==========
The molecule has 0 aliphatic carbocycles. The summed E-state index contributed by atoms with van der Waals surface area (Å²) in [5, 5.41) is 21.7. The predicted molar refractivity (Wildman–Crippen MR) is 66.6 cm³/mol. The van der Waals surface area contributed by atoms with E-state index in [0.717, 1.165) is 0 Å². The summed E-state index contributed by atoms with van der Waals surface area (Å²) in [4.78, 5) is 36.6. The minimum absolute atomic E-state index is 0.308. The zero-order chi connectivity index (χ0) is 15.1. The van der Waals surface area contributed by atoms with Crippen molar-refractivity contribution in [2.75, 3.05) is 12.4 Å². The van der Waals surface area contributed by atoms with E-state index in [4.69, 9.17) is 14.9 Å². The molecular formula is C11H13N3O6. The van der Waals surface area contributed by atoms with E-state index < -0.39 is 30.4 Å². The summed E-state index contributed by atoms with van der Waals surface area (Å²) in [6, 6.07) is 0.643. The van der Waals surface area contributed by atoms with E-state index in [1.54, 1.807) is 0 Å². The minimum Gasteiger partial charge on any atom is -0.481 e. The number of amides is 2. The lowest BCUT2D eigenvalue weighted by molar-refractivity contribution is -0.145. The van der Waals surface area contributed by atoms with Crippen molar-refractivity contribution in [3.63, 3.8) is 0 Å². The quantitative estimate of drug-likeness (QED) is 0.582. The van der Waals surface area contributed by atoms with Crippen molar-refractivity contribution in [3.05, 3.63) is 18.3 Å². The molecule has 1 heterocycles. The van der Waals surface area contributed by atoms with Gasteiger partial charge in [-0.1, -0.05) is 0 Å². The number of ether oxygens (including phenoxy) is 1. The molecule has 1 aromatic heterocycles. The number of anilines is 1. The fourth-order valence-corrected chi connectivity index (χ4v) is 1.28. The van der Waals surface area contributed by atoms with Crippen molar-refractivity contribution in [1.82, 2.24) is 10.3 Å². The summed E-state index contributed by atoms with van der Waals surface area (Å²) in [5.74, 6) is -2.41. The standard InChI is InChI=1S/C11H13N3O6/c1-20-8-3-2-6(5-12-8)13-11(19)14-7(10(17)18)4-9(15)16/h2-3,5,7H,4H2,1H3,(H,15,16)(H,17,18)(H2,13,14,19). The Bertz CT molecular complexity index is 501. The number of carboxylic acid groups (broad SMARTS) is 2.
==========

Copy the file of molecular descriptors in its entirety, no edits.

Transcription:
The molecule has 0 aliphatic carbocycles. The summed E-state index contributed by atoms with van der Waals surface area (Å²) in [5, 5.41) is 21.7. The predicted molar refractivity (Wildman–Crippen MR) is 66.6 cm³/mol. The van der Waals surface area contributed by atoms with E-state index in [0.717, 1.165) is 0 Å². The summed E-state index contributed by atoms with van der Waals surface area (Å²) in [4.78, 5) is 36.6. The minimum absolute atomic E-state index is 0.308. The zero-order chi connectivity index (χ0) is 15.1. The van der Waals surface area contributed by atoms with Crippen molar-refractivity contribution in [2.75, 3.05) is 12.4 Å². The van der Waals surface area contributed by atoms with E-state index in [4.69, 9.17) is 14.9 Å². The molecular formula is C11H13N3O6. The van der Waals surface area contributed by atoms with E-state index < -0.39 is 30.4 Å². The summed E-state index contributed by atoms with van der Waals surface area (Å²) in [6, 6.07) is 0.643. The van der Waals surface area contributed by atoms with E-state index in [1.54, 1.807) is 0 Å². The minimum Gasteiger partial charge on any atom is -0.481 e. The number of amides is 2. The lowest BCUT2D eigenvalue weighted by molar-refractivity contribution is -0.145. The van der Waals surface area contributed by atoms with Crippen molar-refractivity contribution in [3.63, 3.8) is 0 Å². The quantitative estimate of drug-likeness (QED) is 0.582. The van der Waals surface area contributed by atoms with Crippen molar-refractivity contribution in [3.05, 3.63) is 18.3 Å². The molecule has 1 heterocycles. The van der Waals surface area contributed by atoms with Gasteiger partial charge in [-0.1, -0.05) is 0 Å². The number of ether oxygens (including phenoxy) is 1. The molecule has 1 aromatic heterocycles. The number of anilines is 1. The fourth-order valence-corrected chi connectivity index (χ4v) is 1.28. The van der Waals surface area contributed by atoms with Crippen molar-refractivity contribution in [1.82, 2.24) is 10.3 Å². The summed E-state index contributed by atoms with van der Waals surface area (Å²) in [5.74, 6) is -2.41. The standard InChI is InChI=1S/C11H13N3O6/c1-20-8-3-2-6(5-12-8)13-11(19)14-7(10(17)18)4-9(15)16/h2-3,5,7H,4H2,1H3,(H,15,16)(H,17,18)(H2,13,14,19). The Bertz CT molecular complexity index is 501. The number of carboxylic acid groups (broad SMARTS) is 2.